عنوان مقاله [English]
Strength is necessary for upper body normal function. Many women with breast cancer report impairments in upper extremity function after the time required for improvement after breast cancer treatment. It is not possible to know precisely if cancer adjuvant therapies such as radiation and chemotherapy have any effects on the unaffected arm. The aim of this study was subjective report on strength of women with breast cancer. Therefore, 33 postmenopausal women (51±6.46 yr) with breast cancer who completed the surgery, received chemotherapy and radiation therapy on average five years ago and 30 healthy postmenopausal women (53.26±5.05 yr) were selected. Strength was measured using a hand held dynamometer for flexion, horizontal adduction, internal and external rotations of shoulder, scapular abduction and upward rotation, scapular depression and adduction. Data were analyzed by MANOVA (P≤ 0.05). The findings indicated significant differences between the groups in six variables of shoulder girdle strength (shoulder flexion, internal rotation, external rotation, shoulder horizontal adduction, scapular abduction and upward rotation, scapular depression and adduction) and the strength reduction was respectively %74.1, %65.3, %75.5, % 63.9, %61.3, %74.8 in patients compared to healthy subjects. The results indicated the importance of evaluating the shoulder girdle strength in women with breast cancer. Based on these findings, years after treatment, decreased shoulder girdle strength is found in these patients, health care professionals need to focus on these special shoulder girdle strength factors during the treatment and designing training and rehabilitation programs for women with breast cancer.
1- Andrews, A. W., Thomas, M. W., & Bohannon, R. W. (1996). Normative values for isometric muscle force measurements obtained with hand-held dynamometers. Physical therapy, 76(3), 248-259.
2- Blomqvist, L., Stark, B., Engler, N., & Malm, M. (2004). Evaluationof arm and shoulder mobility and strength after modified radical mastectomy and radiotherapy. Acta Oncologica, 43(3), 280-283.
3- Bohannon, R. W. (1997). Reference values for extremity muscle strength obtained by hand-held dynamometry from adults aged 20 to79 years. Archives of physical medicine and rehabilitation, 78(1), 26-32.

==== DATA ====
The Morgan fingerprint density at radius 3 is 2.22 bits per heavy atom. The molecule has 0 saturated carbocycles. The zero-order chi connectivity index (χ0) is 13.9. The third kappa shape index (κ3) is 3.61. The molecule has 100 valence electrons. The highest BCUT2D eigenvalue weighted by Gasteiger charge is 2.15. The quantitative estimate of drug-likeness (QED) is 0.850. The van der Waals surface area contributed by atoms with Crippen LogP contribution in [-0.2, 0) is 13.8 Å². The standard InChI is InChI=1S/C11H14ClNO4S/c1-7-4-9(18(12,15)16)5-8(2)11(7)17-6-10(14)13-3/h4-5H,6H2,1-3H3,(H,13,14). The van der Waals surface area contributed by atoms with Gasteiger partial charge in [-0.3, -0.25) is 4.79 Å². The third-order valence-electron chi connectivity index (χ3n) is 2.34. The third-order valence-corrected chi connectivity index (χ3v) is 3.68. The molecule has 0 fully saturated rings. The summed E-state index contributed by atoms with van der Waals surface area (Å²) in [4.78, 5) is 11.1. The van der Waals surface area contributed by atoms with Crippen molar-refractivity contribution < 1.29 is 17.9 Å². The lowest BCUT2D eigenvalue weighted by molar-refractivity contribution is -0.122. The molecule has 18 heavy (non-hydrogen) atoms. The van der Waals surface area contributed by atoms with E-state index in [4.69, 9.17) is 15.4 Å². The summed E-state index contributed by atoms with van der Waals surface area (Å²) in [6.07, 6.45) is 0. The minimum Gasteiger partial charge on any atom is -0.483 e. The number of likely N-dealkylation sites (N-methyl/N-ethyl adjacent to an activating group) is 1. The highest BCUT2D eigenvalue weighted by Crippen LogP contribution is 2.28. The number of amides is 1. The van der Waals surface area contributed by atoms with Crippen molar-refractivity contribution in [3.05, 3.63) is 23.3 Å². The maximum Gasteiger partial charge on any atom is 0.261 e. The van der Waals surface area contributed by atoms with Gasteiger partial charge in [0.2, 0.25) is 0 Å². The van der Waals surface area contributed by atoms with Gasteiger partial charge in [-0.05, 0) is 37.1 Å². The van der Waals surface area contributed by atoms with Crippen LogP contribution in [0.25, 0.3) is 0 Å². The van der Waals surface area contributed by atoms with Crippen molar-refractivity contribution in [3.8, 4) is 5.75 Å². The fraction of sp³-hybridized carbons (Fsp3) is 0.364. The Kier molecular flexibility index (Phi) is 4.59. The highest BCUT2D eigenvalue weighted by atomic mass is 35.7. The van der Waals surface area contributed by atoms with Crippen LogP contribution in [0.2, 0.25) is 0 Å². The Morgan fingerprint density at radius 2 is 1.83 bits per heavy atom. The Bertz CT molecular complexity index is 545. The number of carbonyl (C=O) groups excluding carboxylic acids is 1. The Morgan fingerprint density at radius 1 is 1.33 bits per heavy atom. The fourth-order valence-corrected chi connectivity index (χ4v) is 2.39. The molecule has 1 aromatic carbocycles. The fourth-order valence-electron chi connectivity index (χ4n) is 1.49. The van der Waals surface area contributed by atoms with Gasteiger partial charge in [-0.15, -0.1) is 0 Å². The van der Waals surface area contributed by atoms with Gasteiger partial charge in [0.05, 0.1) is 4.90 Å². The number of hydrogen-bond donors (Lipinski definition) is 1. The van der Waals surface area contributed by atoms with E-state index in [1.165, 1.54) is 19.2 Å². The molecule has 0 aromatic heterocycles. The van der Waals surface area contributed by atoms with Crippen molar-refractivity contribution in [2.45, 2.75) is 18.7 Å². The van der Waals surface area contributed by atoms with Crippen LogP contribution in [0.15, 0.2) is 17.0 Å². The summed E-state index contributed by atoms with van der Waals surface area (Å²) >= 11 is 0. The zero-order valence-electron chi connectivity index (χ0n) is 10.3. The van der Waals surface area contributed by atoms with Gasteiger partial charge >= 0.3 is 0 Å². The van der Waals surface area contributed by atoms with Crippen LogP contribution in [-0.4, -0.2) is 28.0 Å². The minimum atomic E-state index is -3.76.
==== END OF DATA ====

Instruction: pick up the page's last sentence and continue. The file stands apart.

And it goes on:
4- Crosbie, J., Kilbreath, S. L., Dylke, E., Refshauge, K. M., Nicholson, L. L., Beith, J. M., . . . White, K. (2010). Effects of mastectomy on shoulder and spinal kinematics duringbilateral upper-limb movement. Physical therapy, 90(5), 679-692.
5- Ebaugh, D., Spinelli, B., & Schmitz, K. H. (2011). Shoulder impairments and their association with symptomatic rotator cuff disease in breast cancer survivors. Medical hypotheses, 77(4), 481-487.
6- Fisher, M. I. (2013). A comparison of upper extremity function between female breast cancer survivors and healthy controls: typical self-report of function, motion, strength and muscular endurance.(Doctor of Philosophy in Rehabilitation Sciences), University of Kentucky, Lexington, Kentucky.
7- Gyedu, A., Kepenekci, I., Alic, B., & Akyar, S. (2009). Evaluation of muscle atrophy after axillary lymph node dissection. Acta Chir Belg, 109(2), 209-215.
8- Harirchi, I., Kolahdoozan, S., Karbakhsh, M., Chegini, N., Mohseni, S., Montazeri, A., . . . Ebrahimi, M. (2011). Twenty years of breast cancer in Iran: downstaging without a formal screening program. Annals of oncology, 22(1), 93-97.
9- Harmer, V. (2011). Breast Cancer Nursing Care and Management: JohnWiley & Sons PP:113.
10- Harrington, S., Padua, D., Battaglini, C., Michener, L. A., Giuliani, C., Myers, J., & Groff, D. (2011). Comparison of shoulder flexibility, strength, and function between breast cancer survivors and healthy participants. Journal of Cancer Survivorship, 5(2), 167-174.
11- Harris, S. R., Campbell, K. L., & Mcneely, M. L. (2004). Upper extremity rehabilitation for women who have been treated for breast cancer. Physiotherapy Canada, 56(4), 202-214.
12- Harrison, S. (2008). Physical activity among breast cancer survivors. (Master of Applied Science (Research)), Queensland University of Technology, pp:7-8.
13- Hayes, S., Battistutta, D., & Newman, B. (2005). Objective and subjective upper body function six months following diagnosis of breast cancer. Breast Cancer Research and Treatment, 94(1), 1-10.
14- Hayes, S. C., Rye, S., Battistutta, D., DiSipio, T., & Newman, B. (2010). Upper-body morbidity following breast cancer treatment is common, may persist longer-term and adversely influences quality of life. HealthQual Life Outcomes, 8(1), 92.